The Salina Journal from Salina, Kansas on October 6, 1996 · Page 58
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The Salina Journal from Salina, Kansas · Page 58

Salina, Kansas
Issue Date:
Sunday, October 6, 1996
Page 58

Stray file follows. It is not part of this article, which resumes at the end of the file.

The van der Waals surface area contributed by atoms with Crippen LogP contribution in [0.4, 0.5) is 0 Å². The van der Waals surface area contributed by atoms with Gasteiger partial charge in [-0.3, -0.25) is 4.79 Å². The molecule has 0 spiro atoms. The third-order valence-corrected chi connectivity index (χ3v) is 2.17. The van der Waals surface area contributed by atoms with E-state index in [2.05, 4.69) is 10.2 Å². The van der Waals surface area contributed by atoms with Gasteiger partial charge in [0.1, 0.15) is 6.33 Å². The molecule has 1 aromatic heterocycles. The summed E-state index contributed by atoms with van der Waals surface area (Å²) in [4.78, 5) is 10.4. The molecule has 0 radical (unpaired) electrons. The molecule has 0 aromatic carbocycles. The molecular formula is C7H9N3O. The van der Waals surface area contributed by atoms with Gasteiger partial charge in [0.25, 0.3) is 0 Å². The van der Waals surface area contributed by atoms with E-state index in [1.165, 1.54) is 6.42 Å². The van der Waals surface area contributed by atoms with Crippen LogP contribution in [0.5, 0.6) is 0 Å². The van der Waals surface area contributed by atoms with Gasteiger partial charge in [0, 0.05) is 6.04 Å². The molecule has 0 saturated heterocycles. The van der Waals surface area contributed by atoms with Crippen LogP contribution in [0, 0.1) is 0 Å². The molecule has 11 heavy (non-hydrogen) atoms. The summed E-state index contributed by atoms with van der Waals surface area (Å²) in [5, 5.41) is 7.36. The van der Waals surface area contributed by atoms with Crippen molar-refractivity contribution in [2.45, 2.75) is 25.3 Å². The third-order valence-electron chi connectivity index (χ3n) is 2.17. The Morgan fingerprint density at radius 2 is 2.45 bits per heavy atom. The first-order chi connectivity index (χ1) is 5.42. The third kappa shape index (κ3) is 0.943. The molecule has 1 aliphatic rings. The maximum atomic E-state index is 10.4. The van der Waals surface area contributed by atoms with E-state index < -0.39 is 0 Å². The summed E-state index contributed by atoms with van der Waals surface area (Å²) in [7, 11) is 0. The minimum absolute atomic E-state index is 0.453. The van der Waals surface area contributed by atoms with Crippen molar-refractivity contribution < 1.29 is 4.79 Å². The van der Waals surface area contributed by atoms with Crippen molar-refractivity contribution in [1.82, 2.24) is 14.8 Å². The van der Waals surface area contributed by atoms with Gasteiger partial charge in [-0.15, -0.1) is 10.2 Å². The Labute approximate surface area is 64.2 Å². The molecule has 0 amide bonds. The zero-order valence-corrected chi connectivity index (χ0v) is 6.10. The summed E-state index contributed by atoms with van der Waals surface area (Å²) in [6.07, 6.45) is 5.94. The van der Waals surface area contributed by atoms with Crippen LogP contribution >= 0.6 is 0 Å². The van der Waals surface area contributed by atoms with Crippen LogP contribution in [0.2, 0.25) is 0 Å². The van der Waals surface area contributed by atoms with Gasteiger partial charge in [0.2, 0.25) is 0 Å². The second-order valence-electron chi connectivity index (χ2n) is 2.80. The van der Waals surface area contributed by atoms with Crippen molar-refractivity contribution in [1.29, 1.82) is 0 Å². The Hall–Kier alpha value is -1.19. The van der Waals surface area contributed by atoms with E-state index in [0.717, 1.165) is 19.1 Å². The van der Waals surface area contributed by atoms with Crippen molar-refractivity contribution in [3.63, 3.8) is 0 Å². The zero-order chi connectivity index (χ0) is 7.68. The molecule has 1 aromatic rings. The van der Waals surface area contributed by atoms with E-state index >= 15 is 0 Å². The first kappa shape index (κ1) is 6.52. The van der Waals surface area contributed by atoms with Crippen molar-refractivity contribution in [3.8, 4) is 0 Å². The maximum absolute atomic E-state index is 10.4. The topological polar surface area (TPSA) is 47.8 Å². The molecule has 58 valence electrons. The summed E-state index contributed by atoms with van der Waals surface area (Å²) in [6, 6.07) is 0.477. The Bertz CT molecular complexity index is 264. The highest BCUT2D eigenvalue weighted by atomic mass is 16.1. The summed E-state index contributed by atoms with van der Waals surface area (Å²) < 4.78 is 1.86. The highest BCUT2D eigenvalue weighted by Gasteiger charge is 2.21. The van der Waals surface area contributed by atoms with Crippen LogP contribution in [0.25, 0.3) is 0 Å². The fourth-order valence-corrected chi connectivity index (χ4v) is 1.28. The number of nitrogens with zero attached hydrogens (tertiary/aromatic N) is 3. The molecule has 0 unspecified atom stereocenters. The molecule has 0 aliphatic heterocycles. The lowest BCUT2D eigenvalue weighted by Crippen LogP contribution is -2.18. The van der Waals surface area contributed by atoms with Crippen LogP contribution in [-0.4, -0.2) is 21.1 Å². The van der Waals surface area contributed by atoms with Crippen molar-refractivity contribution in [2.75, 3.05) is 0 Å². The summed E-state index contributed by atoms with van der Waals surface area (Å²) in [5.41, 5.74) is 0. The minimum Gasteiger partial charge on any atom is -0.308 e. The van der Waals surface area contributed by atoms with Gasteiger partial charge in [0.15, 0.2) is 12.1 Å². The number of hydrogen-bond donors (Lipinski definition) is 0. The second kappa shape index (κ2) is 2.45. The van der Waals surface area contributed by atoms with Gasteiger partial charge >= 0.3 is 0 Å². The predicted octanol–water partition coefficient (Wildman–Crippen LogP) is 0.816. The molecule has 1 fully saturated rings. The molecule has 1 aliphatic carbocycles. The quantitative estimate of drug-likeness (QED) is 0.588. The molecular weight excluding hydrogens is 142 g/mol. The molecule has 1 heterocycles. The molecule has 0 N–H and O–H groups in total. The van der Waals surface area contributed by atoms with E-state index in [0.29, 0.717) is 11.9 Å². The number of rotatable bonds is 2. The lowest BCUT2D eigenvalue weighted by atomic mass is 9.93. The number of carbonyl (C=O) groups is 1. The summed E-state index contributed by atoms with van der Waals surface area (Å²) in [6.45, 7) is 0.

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THE books Two tomes with different approaches to history, new in stores this week: • Noise From the Underground: A Secret History of Alternative Rock (SIMON & SCHUSTER, S25). Though many of the music's fans and bands now reject the label "alternative," the music popularized by the late Kurt Cobain and Nirvana (whose new live album is in stores this week) is distinctly unlike the rock of other eras. This book attempts to capture the "why" of it. • Tlie Illustrated Brief History of Time (BANTAM BOOKS, $37.50). Now, finally, a book by award-winning physicist Stephen Hawking that millions will not only buy, but also read. Already considered accessible when compared to other scientists, Hawking really brings it down to the easiest level of understanding with this picture-driven book. Plus, it's just fun to watch anyone try to illustrate concepts like the Uncertainty Principle. new on video: Toy Story (6) plot: The battle between two toys—Woody, an old cowboy, and Buzz Ugntyear, a spaceman—for the heart of a 6-year-old boy, Andy. Other toys choose sides. All hope to avoid felling prey to Andy's sick neighbor. ' the ioods:Acredits-to-creditsjoyTide. '-, \' new on video: Tw/ster (PG-13) t ''•' ',\: " plot: Emmy .winner Helen HuntaridBill Paxton are tomatlo chasers on, But who cares? Tornadoes are ripping up ttw countryside! ,, ^ the goods: The twisters are the stars in thte one. Gary EJwes is pretty good as the underhanded rival tornado investigator. George and Abe can have their Presidents Day — Franklin Delano Roosevelt has become the first president to get a month in his honor. President Clinton has proclaimed October Roosevelt History Month, following a unanimous resolution passed in the Senate last year. This Saturday, a statue of FDR's wife, Eleanor, is unveiled in New York; on Wednesday there will be a symposium on the legacy of the New Deal at the Woodrow Wilson Center in Washington, D.C. Peter Kovler, a D.C. businessman, came up with the idea after reading surveys that showed a large swath of young Americans were unfamiliar with the particulars of the Great Depression and World War II. "The young people know very little about what the older people are talking about," he sighs. It's taken him two years and more than 1,000 telephone calls to get big-name Americans and senators to sign on. One of the most anticipated -•" •"•* - CD-ROMs is this week's Rama (SIERRA, $59.95), based on the best- selling science fiction series by Arthur C. Clarke and Gentry Lee. Plot: Two hundred years hence, several astronauts, on behalf of humankind, try to communicate with an alien species aboard a living starship, Rama. The aliens, who look something like metallic spiders, communicate in colors; players must learn a fairly complex color code in order to accomplish anything. Boasting impressive graphics, Rama is as much puzzle as action, ca By Myron B. Pitts Comments to The Week,' 1000 Wilson Blvd., Arlington, Va. 22229-0012; e-mail: <, T £ £. ^•.^ It'll blow you away TWISTER. .Buy it for your video collection at a great low price. »•<• tf? 19SJ6 Waiiwr B(us

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